That Ikea, Starbucks love-hate thing.

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A recent discussion in my Brand Equity Management class reminded me of an obvious yet sometimes overlooked truth. Certain brands can be as polarizing as people. A lot of that, I think, stems from the degree and appeal of brand culture.

Cases in point: Ikea and Starbucks.

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The “yellow brick road” of Ikea

Ikea isn’t just a store. It’s an inspiration showroom. The three-step shopping process, from design possibility presentation to smaller purchase temptation to commitment-pieces greeting customers in the warehouse, is very customer-centered. Throw in quintessential Ikea rulers/pencils, yellow carts, pathway-guiding arrows, and quirky products that comprise the store experience, and I’m hooked. Not to mention the DIY at-home assembly.

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Of course, the things that appeal to me don’t appeal to everyone. I’m sure you’ve either heard or said some of the following remarks:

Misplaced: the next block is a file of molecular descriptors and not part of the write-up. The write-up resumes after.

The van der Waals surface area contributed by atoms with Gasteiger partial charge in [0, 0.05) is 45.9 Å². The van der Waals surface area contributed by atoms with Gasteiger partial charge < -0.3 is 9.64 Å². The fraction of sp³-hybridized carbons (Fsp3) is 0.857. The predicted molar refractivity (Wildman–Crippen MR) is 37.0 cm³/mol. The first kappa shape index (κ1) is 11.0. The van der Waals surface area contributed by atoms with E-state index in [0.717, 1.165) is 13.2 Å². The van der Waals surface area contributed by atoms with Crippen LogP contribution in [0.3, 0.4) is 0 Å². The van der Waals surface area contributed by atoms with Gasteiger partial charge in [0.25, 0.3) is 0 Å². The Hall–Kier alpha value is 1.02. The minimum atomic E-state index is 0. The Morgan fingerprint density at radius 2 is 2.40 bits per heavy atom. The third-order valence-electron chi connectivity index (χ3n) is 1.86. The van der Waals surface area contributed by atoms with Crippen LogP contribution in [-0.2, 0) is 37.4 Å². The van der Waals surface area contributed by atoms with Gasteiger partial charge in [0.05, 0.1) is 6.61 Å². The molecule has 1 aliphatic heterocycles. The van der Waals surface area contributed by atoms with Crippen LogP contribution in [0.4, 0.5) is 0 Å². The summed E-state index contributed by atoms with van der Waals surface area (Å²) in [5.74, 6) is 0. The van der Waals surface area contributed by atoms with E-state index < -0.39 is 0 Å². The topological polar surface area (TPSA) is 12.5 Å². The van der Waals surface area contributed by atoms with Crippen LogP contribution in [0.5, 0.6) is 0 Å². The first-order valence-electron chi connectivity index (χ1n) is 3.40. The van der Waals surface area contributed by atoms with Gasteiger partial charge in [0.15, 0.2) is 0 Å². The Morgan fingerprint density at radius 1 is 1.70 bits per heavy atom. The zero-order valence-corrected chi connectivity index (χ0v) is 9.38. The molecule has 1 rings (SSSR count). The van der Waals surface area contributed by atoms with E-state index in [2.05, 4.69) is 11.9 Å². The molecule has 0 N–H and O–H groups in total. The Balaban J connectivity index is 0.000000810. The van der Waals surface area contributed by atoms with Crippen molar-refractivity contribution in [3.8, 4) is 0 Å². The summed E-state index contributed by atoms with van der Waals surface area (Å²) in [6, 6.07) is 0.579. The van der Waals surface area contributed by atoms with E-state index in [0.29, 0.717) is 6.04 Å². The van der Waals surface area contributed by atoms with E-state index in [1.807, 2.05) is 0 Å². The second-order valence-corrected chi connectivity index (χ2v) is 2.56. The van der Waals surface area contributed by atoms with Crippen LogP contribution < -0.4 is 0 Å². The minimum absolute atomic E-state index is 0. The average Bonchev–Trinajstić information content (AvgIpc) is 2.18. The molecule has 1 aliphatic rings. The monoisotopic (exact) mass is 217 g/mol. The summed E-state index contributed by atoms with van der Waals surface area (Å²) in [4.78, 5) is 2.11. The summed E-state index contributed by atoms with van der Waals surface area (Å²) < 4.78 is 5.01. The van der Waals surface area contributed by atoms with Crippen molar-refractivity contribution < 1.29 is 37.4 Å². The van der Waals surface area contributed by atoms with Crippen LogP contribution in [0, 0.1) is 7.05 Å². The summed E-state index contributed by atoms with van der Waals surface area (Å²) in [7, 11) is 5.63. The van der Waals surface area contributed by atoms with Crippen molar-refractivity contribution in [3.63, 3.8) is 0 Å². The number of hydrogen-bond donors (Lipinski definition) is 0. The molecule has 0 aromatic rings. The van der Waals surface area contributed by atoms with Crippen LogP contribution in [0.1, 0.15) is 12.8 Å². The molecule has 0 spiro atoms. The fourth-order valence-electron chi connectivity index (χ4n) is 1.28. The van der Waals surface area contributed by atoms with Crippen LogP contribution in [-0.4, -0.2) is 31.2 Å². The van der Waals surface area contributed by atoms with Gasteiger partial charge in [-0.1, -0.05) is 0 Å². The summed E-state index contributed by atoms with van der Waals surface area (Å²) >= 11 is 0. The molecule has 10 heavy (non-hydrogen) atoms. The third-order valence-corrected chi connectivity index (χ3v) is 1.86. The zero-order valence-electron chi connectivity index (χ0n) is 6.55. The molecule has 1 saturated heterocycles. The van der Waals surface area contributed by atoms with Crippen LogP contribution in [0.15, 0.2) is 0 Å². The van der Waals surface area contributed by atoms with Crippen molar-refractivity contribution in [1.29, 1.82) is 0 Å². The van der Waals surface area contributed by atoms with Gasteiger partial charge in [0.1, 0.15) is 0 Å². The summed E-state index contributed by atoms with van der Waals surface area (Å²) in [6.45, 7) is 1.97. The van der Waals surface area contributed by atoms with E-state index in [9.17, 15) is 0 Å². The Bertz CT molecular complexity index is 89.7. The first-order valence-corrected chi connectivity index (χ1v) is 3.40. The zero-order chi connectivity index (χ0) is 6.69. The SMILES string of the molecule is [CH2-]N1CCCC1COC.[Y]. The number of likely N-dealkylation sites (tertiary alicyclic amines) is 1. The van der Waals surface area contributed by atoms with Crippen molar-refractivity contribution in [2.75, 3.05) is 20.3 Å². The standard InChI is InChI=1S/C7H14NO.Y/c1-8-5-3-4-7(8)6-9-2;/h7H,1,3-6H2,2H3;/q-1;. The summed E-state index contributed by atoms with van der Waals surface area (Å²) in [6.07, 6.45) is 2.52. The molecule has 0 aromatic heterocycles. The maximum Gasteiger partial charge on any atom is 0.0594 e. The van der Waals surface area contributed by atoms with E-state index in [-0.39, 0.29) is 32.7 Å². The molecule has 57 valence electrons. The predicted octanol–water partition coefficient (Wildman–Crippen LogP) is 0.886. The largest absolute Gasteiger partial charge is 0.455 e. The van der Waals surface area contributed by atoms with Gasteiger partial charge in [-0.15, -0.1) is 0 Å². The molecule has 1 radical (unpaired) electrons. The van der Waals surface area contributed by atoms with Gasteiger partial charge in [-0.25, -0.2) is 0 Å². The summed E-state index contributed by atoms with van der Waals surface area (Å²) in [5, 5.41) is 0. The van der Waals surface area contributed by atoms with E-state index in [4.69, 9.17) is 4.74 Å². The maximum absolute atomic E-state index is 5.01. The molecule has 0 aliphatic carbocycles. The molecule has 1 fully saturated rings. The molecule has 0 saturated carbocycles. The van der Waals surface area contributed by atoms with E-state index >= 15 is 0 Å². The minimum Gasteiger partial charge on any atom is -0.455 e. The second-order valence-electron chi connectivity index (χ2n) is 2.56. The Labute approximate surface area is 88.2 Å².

I hate putting Ikea furniture together. The instructions are useless. The store is hard to navigate. Ikea furniture is cheap.

Like Ikea, Starbucks has its “haters.” I’ll admit, my past hesitation toward the brand probably came from not knowing what I was ordering- stand in line behind a regular whose order specifications are down to the milk percentage and number of flavor shots… It can get intimidating if you’re unfamiliar with the lingo.

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The identity that feeds into being a loyal Starbucks customer has grown on me, though. The simple thrill that comes from seeing your name written on a cup is one way the brand makes you feel special. Recently, I’ve added the Pittsburgh design from the You Are Here line to my own growing collection of mugs. The new line features abstract skylines of famous cities throughout North America, and each city mug is only sold in that city’s Starbucks stores. Again, the brand knows how to build consumer identity and loyalty.

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Part of the You Are Here line from Starbucks

What other brands do you think have a love-hate following?

-R

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